Motivation: Systems biology faces two key challenges when dealing with large amounts of disparate data produced by different experiments: the integration of results across different experiments, and the extraction of meaningful information from the data produced by these experiments. An ongoing challenge is to provide better tools that can mine data patterns that could not have been discovered through simple visualization. Such mining capabilities also need to be coupled with intuitive visualization to portray those findings. We introduce a software toolbox entitled BioNetApp to mine these patterns and visualize them across all experiments.
Results: BioNetApp is an interactive visual data mining software for analyzing high-volume molecular expression data obtained from multiple 'omics experiments. By integrating visualization, statistical methods, and data mining techniques, BioNetApp can perform interactive correlative and comparative analysis along time-course studies of molecular expression data. Correlation analysis provides several visualization features such as Kamada-Kawai, Fruchterman-Reingold Spring embedding network layouts, in addition to single circle, multiple circle and heatmap layouts, whereas comparative analysis presents expression-data distributions across samples, groups, and time points with boxplot display, outlier detection, and data curve fitting. BioNetApp also provides data clustering based on molecular concentrations using Self Organizing Maps (SOM), K-Means, K-Medoids, and Farthest First algorithms.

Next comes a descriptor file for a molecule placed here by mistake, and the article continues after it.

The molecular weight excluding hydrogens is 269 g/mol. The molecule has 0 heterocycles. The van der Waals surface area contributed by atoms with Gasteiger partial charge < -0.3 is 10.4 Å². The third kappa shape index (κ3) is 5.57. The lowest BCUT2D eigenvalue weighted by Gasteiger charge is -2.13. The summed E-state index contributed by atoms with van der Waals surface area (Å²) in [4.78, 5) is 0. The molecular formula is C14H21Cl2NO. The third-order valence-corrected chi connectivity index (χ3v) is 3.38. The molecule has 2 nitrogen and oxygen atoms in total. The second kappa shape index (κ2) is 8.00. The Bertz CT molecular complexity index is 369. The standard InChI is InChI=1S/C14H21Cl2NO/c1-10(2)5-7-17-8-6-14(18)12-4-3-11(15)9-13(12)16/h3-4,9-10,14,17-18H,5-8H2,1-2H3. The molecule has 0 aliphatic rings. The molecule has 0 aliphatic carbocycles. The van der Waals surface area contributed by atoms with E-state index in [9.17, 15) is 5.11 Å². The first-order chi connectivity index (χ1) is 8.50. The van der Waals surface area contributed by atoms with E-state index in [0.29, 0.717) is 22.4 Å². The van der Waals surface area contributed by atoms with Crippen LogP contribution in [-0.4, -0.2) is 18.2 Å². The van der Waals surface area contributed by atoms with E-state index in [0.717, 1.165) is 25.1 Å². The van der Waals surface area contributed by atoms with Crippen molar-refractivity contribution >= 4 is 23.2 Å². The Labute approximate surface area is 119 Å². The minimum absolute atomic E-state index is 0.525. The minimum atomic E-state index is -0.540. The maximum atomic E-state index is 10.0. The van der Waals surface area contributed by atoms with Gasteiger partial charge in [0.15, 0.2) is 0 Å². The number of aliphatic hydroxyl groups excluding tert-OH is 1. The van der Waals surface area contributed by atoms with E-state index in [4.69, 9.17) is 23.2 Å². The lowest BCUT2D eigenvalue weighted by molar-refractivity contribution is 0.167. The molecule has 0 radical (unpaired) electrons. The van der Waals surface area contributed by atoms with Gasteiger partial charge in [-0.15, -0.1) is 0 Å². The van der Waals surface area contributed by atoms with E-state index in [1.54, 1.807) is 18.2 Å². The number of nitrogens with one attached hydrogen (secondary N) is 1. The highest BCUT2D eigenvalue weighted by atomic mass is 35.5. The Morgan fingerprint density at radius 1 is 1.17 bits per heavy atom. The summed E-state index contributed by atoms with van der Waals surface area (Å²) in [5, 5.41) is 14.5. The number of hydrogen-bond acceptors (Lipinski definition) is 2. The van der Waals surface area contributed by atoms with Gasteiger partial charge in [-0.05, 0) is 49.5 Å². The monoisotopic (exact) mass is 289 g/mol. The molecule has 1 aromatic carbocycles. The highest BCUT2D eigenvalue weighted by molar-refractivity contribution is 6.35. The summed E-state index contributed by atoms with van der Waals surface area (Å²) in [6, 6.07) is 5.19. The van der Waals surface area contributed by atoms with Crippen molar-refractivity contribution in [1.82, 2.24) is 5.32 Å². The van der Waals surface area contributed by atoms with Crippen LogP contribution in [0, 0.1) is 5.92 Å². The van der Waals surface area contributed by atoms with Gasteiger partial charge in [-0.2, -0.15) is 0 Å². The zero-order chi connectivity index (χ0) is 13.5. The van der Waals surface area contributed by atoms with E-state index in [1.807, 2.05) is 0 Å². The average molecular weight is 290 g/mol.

Conclusion: BioNetApp has been utilized in a metabolomics study to investigate the metabolite abundance changes in alcohol induced fatty liver, where pair-wise analyses of metabolome concentration revealed correlation networks and interesting patterns in the metabolomics dataset. This study case demonstrates the effectiveness of the BioNetApp software as an interactive visual analysis tool for molecular expression data in systems biology. The BioNetApp software is freely available under GNU GPL license and can be downloaded (including the case-study data and user-manual) at: https://doi.org/10.5281/zenodo.2563129.